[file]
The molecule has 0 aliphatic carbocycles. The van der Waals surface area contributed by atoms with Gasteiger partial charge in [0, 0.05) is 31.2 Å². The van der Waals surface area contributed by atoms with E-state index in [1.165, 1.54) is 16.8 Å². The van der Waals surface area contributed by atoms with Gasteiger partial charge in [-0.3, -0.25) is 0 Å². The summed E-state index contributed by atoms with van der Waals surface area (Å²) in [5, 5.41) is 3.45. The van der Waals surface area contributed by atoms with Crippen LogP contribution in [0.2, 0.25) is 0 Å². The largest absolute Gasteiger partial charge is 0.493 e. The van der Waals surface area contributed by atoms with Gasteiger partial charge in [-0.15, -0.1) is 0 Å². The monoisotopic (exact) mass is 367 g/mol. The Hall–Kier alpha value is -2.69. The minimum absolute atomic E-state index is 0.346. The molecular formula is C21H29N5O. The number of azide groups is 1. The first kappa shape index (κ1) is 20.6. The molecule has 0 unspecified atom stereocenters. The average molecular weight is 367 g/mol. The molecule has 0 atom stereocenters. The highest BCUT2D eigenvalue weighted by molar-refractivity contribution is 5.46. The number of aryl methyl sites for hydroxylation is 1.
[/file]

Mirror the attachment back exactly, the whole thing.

The molecule has 0 aliphatic carbocycles. The van der Waals surface area contributed by atoms with Gasteiger partial charge in [0, 0.05) is 31.2 Å². The van der Waals surface area contributed by atoms with E-state index in [1.165, 1.54) is 16.8 Å². The van der Waals surface area contributed by atoms with Gasteiger partial charge in [-0.3, -0.25) is 0 Å². The summed E-state index contributed by atoms with van der Waals surface area (Å²) in [5, 5.41) is 3.45. The van der Waals surface area contributed by atoms with Crippen LogP contribution in [0.2, 0.25) is 0 Å². The largest absolute Gasteiger partial charge is 0.493 e. The van der Waals surface area contributed by atoms with Gasteiger partial charge in [-0.15, -0.1) is 0 Å². The monoisotopic (exact) mass is 367 g/mol. The Hall–Kier alpha value is -2.69. The minimum absolute atomic E-state index is 0.346. The molecular formula is C21H29N5O. The number of azide groups is 1. The first kappa shape index (κ1) is 20.6. The molecule has 0 unspecified atom stereocenters. The average molecular weight is 367 g/mol. The molecule has 0 atom stereocenters. The highest BCUT2D eigenvalue weighted by molar-refractivity contribution is 5.46. The number of aryl methyl sites for hydroxylation is 1.